Seven years ago, I had the thought of how terrifying giants would be if they retained all their strength, resilience, and size, but were also intelligent — and how, inevitably, this might lead them to more or less conquer the world. So the overall plot is the struggle between these various elements and the reemergence of magic within the world-wide war.

If you had to describe it in 3 adjectives, which would you choose?

Harrowing, wondrous, immersive

How did you come up with the title?

Through blood, sweat, and tears. I always agonize over titles, and for this one in particular. It was called The Frozen Throne when I serialized it on Wattpad, but not only is that apparently a World of Warcraft expansion pack, it also didn't quite fit the final fiery cover.

Plus, the present title does mirror Martin's series title quite satisfactorily from a marketing standpoint!

How does it tie with the plot of the book?

I wanted it to convey the political conflicts that occur and the struggle for power, which "throne" accomplishes. I also wanted the wintry flavor of the book to come across — hence "ice." But, as the plot of this book centers around a particular tragic event, "ash" proved a nice counterbalance.

How many books have you planned for the series?

At least five. I know roughly how it ends, but we have a lot of steps and obstacles before we can arrive there, so it's going to be a long series — certainly my longest planned to date.

Who are the key players in this story? Could you introduce us to The Throne of Ice & Ash’s protagonists and antagonists?

We have two PoV characters: Bjorn and Aelthena. They're siblings and the progeny of the jarl, the highest position of authority in their nation, and have different expectations placed upon them based on their gender and birth order. They also have contrasting dispositions.

Bjorn is bookish and timid, which results in him and others thinking he's a coward. He has occasional premonitions — whispers on the wind, mostly — that he's unsure whether or not to believe as omens, and he fears they signal a future of madness such as his father has suffered. His journey involves accepting of who he is and the role he must play in the events to come.

Aelthena has the opposite problem. She's always been brash and outspoken, and feels she is born to rule. Yet, as a woman in her society, she is mostly expected to mind the home and its management. When she gets the opportunity to act as more than this role, she leaps at it. But her arc entails both growing into a leadership position and discovering her own limits.

As for the antagonists, they're primarily a mystery at the start. All I'll say is that cunning giants play a "big" role, and there's no black and white in morality. Evil, in many respects, depends on your side in the conflicts.

How did you select the names of your characters?

Arbitrarily for Bjorn. For Aelthena, I'm referencing "Athena" from Greek mythology, though that's admittedly a strange reference for an overwhelmingly Nordic story.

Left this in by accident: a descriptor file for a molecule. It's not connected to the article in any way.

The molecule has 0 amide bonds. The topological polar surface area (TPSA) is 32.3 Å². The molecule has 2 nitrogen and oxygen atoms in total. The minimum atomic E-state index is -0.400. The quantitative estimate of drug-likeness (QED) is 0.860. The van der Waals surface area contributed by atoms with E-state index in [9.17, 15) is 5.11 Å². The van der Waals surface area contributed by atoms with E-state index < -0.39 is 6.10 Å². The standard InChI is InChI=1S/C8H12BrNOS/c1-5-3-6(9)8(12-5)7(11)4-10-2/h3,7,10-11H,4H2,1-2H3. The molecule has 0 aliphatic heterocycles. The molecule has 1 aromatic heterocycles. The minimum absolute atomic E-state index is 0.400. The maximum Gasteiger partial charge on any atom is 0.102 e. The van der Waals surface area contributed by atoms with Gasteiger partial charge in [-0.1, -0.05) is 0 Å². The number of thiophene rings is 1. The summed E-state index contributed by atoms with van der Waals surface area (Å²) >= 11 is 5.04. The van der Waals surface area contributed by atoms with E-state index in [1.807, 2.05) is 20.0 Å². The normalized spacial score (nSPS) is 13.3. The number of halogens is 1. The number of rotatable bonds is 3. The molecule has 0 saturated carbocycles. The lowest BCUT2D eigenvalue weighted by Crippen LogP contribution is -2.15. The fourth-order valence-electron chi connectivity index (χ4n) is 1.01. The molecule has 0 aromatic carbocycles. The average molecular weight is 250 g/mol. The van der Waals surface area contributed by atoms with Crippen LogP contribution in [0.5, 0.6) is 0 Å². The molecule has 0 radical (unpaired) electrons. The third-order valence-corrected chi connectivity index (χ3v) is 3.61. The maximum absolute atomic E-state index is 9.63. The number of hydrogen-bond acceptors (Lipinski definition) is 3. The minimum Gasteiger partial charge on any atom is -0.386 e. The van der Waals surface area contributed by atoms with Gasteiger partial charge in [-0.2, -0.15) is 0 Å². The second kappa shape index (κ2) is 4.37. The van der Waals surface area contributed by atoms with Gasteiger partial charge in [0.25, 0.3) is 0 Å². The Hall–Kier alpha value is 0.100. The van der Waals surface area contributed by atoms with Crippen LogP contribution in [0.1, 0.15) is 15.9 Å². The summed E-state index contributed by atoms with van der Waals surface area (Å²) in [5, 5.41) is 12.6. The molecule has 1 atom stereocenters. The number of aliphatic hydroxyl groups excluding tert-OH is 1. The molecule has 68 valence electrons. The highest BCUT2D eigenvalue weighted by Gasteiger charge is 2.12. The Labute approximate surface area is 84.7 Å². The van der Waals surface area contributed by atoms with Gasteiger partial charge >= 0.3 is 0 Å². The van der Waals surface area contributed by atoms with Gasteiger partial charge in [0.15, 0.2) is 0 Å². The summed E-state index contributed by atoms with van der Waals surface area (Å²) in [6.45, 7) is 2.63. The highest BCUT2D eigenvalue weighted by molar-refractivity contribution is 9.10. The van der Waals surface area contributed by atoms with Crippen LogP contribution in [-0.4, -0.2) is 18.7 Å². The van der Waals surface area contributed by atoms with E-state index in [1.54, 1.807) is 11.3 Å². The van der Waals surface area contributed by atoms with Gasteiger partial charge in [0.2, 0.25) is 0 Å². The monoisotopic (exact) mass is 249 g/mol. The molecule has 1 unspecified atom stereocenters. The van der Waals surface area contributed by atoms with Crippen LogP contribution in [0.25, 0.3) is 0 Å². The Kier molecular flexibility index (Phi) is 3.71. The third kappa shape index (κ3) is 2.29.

The other names are largely drawn from Norse cultures and Ancient Egypt.

Does your book feature a magic/magic system? If yes, can you describe it?

It sure does! It's based on the Norse concept of "seiðr," which relates to the foretelling and shaping of the future. Various forms of scrying become the initial ways we see magic in the world of The Runewar Saga, and prophecy and divination play a pivotal role in the plot.

However, as the series title implies, "runes" also play a big part. Essentially, in the right circumstances, they act as the keys that unlock the doors to human potential. Hence, anything that allows for the expansion of the human mind and body becomes theoretically possible through the magic — if the sorcerer has access to the rune and can survive the door opening.

One of our protagonists has a journey that deals explicitly with magic, so you eventually get a sort of coming of age, magician in training arc in the books.

Cover art is always an important factor in book sales. Can you tell us about the idea behind the cover of The Throne of Ice & Ash?

I love René Aigner's work — he's always done a fantastic job! In this cover, I wanted to convey a pivotal moment in the book involving a fire, which packs a lot of drama and emotion for the protagonists. René also does a great job showing the Nordic flair of the world through the characters and buildings.

Have you written it with a particular audience in mind? Who’ll enjoy it?

Fans of Game of Thrones (both the books and TV show) should enjoy it — and in fact, an early reader has already made such an allusion! Also, fans of the Shattered Sea trilogy and The Lord of the Rings should find things they enjoy in it, as should general fans of Viking/Norse books.

What are you most excited for readers to discover in this book?

The heartbreak of the characters' journeys and the wonder/horror of the world. Runewar also contains what's probably my favorite magic system that I've invented, so I hope readers enjoy it as well!

Can you, please, offer us a taste of your book, via one completely out-of-context sentence.

If you’ll excuse a few lines…

“The day Bjorn lost all he held dear, a late winter wind howled past his ears.
Death, it whispered. Icy fingers reached beneath his wolf-fur cloak and clawed into his flesh, then burrowed deeper still. Death with the wind…”

What’s your publishing schedule for 2021/2022?

I'm hoping to continue and finish some of the series I have going. My most popular series, Legend of Tal, will get its third as well as fourth and final book within the next couple of years. The Famine Cycle will see the trilogy completed. The Runewar Saga will have at least the second book out this year, and I expect the third and possibly fourth in 2022.

Thank you for taking the time to answer all the questions. In closing, do you have any parting thoughts or comments you would like to share with our readers?

Thanks for having me on, Fantasy Book Critic! And thanks to everyone who read through the Q&A. I hope the book and series sound interesting and readers will give The Throne of Ice & Ash a shot!

NOTE: Many thanks to Justine, Timy & the Storytellers On Tours for giving us an opportunity to take part in this tour. Here's the tour's full schedule.

Find J.D.L. online: